Look NOTHING is the same about the table compared to an older 1210MK5 or 1200MKII other than it looking similar in a low resolution photo . The old tops were plastic, these are machined aluminum .

    The old 1200 platters were often out of round and not milled right. KAB in NJ would redrill and RECENTER the off center platters. You could visually see the old 1200s were not rounded correctly.

    So the new 1200GAE … Well that is a higher mass platter, it doesn’t ring like the old platter as it is damped with brass and aluminum and rubber- it weighs at least double the old platte if not triple . They balance them using bullet train wheel balancing techniques, they are on center, they aren’t bent and are checked by a laser. The speed control is better as it is taken from a Blu-ray circuit, The older 1200 MKII had better speed and pitch stability than later the 1210MK5.

    The list of improvements go on so much that I can say the old 1200 which struggled and supremely failed to sound as good as even an Denon direct drive table or a Mitsubishi LT-30 linear tracking turntable which were borderline Mid-FI hi-FI. Well let’s just say the 1200GAE has ZERO shortcomings that could ever place it as a mid-FI turntable. It is possible that the arm could be improved upon, but it really is a massive improvement over the subpar old 1200 arm. Even the internal wiring was upgraded.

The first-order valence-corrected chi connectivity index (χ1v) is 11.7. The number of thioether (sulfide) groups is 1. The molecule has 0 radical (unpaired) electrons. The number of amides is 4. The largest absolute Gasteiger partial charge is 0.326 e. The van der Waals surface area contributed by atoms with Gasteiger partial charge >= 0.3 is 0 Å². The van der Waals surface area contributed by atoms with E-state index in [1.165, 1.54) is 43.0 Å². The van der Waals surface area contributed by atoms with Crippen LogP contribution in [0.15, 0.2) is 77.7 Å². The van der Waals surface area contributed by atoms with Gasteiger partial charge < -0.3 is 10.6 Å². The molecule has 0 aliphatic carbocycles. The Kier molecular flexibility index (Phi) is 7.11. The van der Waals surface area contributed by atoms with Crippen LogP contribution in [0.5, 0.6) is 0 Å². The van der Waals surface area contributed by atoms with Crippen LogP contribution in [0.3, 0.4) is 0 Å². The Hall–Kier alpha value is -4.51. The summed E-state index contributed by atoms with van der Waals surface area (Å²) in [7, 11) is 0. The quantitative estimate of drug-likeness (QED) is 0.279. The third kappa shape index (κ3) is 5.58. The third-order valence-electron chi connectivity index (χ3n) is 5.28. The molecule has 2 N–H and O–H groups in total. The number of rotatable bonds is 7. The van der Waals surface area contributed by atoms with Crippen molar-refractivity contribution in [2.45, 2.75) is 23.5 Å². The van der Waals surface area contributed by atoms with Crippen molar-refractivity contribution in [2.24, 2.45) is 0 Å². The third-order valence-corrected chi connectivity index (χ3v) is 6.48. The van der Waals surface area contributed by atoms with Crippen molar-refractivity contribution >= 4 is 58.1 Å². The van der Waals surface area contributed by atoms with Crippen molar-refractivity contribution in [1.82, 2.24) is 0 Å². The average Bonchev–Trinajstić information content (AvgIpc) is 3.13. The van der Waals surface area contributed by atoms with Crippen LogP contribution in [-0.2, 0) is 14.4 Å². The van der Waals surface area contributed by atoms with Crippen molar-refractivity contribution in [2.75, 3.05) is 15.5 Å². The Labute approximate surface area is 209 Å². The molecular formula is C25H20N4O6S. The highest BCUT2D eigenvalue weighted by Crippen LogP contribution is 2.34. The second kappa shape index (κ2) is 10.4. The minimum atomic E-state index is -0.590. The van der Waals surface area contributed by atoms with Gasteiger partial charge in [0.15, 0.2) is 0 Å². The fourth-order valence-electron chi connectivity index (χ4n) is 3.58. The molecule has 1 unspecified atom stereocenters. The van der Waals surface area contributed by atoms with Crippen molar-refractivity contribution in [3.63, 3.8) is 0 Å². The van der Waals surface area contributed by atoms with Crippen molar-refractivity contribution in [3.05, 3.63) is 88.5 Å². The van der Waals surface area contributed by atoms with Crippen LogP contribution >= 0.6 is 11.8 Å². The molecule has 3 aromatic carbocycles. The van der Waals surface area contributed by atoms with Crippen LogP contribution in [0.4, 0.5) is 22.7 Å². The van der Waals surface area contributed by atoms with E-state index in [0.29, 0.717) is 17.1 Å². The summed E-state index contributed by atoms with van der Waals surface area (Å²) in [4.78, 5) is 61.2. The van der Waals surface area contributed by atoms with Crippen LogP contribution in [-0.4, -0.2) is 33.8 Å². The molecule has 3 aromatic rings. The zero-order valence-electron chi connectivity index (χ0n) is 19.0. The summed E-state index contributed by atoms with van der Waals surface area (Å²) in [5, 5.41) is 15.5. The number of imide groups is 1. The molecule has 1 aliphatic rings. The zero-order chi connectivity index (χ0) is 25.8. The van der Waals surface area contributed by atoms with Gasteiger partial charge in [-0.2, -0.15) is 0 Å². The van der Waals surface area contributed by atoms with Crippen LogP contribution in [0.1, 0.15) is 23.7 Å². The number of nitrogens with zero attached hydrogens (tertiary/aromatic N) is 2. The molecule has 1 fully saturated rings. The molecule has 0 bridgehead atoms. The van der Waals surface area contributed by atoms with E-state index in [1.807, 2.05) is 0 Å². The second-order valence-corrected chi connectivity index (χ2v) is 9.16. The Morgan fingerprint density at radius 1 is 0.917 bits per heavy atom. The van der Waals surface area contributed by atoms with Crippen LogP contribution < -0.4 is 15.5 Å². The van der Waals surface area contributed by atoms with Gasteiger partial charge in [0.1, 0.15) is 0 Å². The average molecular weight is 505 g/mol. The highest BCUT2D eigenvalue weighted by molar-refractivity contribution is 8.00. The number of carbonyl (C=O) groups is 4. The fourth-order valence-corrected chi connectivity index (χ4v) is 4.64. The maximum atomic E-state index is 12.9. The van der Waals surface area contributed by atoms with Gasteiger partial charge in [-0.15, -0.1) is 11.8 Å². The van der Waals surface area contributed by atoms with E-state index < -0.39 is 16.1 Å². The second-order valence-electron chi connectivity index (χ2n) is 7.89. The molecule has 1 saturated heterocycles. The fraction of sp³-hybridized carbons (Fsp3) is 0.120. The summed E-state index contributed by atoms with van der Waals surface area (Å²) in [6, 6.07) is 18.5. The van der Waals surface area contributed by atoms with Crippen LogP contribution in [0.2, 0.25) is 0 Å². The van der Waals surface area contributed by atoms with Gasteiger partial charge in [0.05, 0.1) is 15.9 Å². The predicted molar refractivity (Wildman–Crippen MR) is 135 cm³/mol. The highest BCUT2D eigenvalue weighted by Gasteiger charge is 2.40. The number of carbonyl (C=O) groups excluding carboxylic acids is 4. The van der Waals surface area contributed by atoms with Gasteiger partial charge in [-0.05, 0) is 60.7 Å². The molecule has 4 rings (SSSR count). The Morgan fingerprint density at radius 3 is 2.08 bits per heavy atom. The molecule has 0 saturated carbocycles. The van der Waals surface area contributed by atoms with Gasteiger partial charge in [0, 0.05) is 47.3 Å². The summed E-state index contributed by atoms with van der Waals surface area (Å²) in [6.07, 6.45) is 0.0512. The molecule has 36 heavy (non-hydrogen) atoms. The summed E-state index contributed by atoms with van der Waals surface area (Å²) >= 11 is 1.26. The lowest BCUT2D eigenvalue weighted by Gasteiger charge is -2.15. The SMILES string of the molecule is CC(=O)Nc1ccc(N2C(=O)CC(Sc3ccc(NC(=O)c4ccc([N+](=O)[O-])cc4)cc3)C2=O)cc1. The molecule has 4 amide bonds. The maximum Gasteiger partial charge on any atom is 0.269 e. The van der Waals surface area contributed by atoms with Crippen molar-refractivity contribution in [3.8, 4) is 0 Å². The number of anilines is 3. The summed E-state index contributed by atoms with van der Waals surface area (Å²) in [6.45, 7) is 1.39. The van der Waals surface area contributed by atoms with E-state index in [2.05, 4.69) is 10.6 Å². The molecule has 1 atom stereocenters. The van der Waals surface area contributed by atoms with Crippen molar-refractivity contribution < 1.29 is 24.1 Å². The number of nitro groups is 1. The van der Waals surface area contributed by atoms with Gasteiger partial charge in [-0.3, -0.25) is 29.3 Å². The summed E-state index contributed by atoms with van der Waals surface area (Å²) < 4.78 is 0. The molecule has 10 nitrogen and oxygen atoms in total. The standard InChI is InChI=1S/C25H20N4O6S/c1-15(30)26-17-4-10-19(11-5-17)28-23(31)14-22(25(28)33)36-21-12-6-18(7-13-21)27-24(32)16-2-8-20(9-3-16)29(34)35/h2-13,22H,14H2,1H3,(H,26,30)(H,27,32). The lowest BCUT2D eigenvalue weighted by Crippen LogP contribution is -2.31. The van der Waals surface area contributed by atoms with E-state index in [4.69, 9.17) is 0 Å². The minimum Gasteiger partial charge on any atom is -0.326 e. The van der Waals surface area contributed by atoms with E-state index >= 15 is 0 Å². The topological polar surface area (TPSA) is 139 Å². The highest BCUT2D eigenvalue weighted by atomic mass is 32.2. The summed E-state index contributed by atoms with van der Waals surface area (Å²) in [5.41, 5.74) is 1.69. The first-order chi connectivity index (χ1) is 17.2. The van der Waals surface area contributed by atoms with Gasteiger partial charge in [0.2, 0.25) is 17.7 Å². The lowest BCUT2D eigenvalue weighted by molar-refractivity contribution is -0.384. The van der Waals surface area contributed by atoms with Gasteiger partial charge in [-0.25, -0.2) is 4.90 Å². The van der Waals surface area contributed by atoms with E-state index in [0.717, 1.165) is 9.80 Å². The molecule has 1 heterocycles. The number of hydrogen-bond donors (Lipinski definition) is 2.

It’s not just “retooled” I think it is fair to say the new 1200 series are completely reinvented from scratch using modern day tech and a much higher old world artisanry from Japan.


    They have given DJs a vinyl upgrade path.

    So in a few years time, someone can buy an old 1200, get better, upgrade to a newer 1210Mk5 ( not that much of a leap up) or go for a 1200GR big leap forward, or a 1200GAE huge leap forward.

    Now if the club uses some JBL IONS in mono.. It won’t make a heck of a difference. But it will in production, And some clubs just might step up their audio quality. One reason , amongst many that clubs are so few compared to to the 1980s is that so few clubs today sound even 1/4 as good as the good sounding clubs of the 1980s.

    Gone are the Richard Long and Associates designed super clubs. Gone are those wonderful sounding Bozak Mixers with Frako capacitors, gone are clubs that could have furnishings to absorb reflections ( now fire codes only allow for so much combustible material so they sound more like gymnasiums or tiled bathrooms)